Eventually Gil wins the struggle for the right to define his mother’s obsequies. He is handed the urn with her ashes. He has sole custody. But then what? The second half of the play answers that question. It turns out that while Gil doesn’t have the answer, Mo does. It involves a car chase down I-95 and the Cinderella Castle Suite at Disneyland, and a vision of Adelaide dancing in a magical white dress, and fireworks.
Posts Tagged ‘Kwame Kwei-Armah’
We can all agree that the conclusions of Beneatha’s Place, both dramatic and thematic, make the play as a whole a satisfying contrast with Clybourne Park, if not yet its equal. The jury is still out on this coupling, however. I predict much greater success for it if Kwei-Armah, a man who seems incredibly busy on two continents, can find the time to work the kinks out his half of the pair. Paradoxically, the less slavish his adherence to Norris’s template, the greater the likelihood his play will be invited along on Clybourne Park’s victory lap.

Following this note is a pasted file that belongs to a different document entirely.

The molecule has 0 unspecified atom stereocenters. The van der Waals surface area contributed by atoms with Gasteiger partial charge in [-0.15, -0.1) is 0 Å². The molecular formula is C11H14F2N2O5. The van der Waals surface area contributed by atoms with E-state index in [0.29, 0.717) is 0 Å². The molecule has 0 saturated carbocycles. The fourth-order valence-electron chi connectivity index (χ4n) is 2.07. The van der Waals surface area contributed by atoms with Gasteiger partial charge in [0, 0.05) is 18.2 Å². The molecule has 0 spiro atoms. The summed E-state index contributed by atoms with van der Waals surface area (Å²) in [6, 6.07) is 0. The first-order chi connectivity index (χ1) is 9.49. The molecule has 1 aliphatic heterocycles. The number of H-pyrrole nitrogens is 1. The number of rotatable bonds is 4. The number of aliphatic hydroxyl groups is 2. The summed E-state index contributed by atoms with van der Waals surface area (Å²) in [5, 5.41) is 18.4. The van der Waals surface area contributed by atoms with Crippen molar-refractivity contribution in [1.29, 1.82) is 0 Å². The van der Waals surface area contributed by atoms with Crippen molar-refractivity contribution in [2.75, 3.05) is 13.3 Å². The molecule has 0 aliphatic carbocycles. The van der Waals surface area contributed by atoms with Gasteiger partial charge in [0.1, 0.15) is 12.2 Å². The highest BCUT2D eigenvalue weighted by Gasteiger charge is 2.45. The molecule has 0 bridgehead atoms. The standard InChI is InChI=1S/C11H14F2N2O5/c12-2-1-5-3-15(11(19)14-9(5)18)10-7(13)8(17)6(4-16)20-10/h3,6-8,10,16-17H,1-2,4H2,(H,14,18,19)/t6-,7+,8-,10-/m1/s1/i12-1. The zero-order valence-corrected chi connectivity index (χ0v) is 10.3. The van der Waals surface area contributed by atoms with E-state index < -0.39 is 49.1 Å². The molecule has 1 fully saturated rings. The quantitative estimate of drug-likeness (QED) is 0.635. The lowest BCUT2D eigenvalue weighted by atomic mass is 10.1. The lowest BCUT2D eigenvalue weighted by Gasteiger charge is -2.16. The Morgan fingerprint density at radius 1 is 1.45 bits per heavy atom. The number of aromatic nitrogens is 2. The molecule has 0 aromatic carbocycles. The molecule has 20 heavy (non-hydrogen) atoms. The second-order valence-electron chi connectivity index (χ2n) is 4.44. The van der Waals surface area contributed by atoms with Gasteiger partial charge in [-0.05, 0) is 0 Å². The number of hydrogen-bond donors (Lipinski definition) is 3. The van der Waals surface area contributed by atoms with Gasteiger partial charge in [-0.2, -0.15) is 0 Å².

Director David Schweizer has employed the unique resources of a professional company to sand down some of the rough edges in the script, in a way smaller companies couldn’t do. Using those resources, he has sneakily transformed a mid-century work of American realism into something fantastical like Midsummer Night’s Dream or As You Like It, and thereby has solved a lot of problems.